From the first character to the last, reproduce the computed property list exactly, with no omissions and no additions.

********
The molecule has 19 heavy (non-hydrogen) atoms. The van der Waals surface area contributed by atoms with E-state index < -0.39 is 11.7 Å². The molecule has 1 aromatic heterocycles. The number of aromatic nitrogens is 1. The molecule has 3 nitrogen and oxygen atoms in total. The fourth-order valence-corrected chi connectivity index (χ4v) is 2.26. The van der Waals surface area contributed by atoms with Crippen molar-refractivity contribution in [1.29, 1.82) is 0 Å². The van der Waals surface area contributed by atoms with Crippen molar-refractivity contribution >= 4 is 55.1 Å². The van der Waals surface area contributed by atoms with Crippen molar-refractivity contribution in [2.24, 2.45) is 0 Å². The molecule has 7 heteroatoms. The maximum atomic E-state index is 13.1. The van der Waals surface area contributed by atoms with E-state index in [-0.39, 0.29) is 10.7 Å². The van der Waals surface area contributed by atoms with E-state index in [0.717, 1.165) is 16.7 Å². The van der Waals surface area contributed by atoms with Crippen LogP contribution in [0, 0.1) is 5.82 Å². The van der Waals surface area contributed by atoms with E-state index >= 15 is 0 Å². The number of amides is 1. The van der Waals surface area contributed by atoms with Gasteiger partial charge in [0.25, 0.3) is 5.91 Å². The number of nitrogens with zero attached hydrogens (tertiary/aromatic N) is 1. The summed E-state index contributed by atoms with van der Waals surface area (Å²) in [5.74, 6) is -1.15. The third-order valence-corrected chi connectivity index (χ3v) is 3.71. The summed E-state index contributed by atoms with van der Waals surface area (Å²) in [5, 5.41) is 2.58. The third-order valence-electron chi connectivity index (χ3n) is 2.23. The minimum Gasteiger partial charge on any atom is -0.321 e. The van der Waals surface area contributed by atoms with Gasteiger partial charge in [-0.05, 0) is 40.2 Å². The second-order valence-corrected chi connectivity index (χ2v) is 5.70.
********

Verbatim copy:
The molecule has 19 heavy (non-hydrogen) atoms. The van der Waals surface area contributed by atoms with E-state index < -0.39 is 11.7 Å². The molecule has 1 aromatic heterocycles. The number of aromatic nitrogens is 1. The molecule has 3 nitrogen and oxygen atoms in total. The fourth-order valence-corrected chi connectivity index (χ4v) is 2.26. The van der Waals surface area contributed by atoms with Crippen molar-refractivity contribution in [1.29, 1.82) is 0 Å². The van der Waals surface area contributed by atoms with Crippen molar-refractivity contribution >= 4 is 55.1 Å². The van der Waals surface area contributed by atoms with Crippen molar-refractivity contribution in [2.24, 2.45) is 0 Å². The molecule has 7 heteroatoms. The maximum atomic E-state index is 13.1. The van der Waals surface area contributed by atoms with E-state index in [-0.39, 0.29) is 10.7 Å². The van der Waals surface area contributed by atoms with E-state index in [0.717, 1.165) is 16.7 Å². The van der Waals surface area contributed by atoms with Crippen LogP contribution in [0, 0.1) is 5.82 Å². The van der Waals surface area contributed by atoms with E-state index >= 15 is 0 Å². The number of amides is 1. The van der Waals surface area contributed by atoms with Gasteiger partial charge in [0.25, 0.3) is 5.91 Å². The number of nitrogens with zero attached hydrogens (tertiary/aromatic N) is 1. The summed E-state index contributed by atoms with van der Waals surface area (Å²) in [5.74, 6) is -1.15. The third-order valence-corrected chi connectivity index (χ3v) is 3.71. The summed E-state index contributed by atoms with van der Waals surface area (Å²) in [5, 5.41) is 2.58. The third-order valence-electron chi connectivity index (χ3n) is 2.23. The minimum Gasteiger partial charge on any atom is -0.321 e. The van der Waals surface area contributed by atoms with Gasteiger partial charge in [-0.05, 0) is 40.2 Å². The second-order valence-corrected chi connectivity index (χ2v) is 5.70.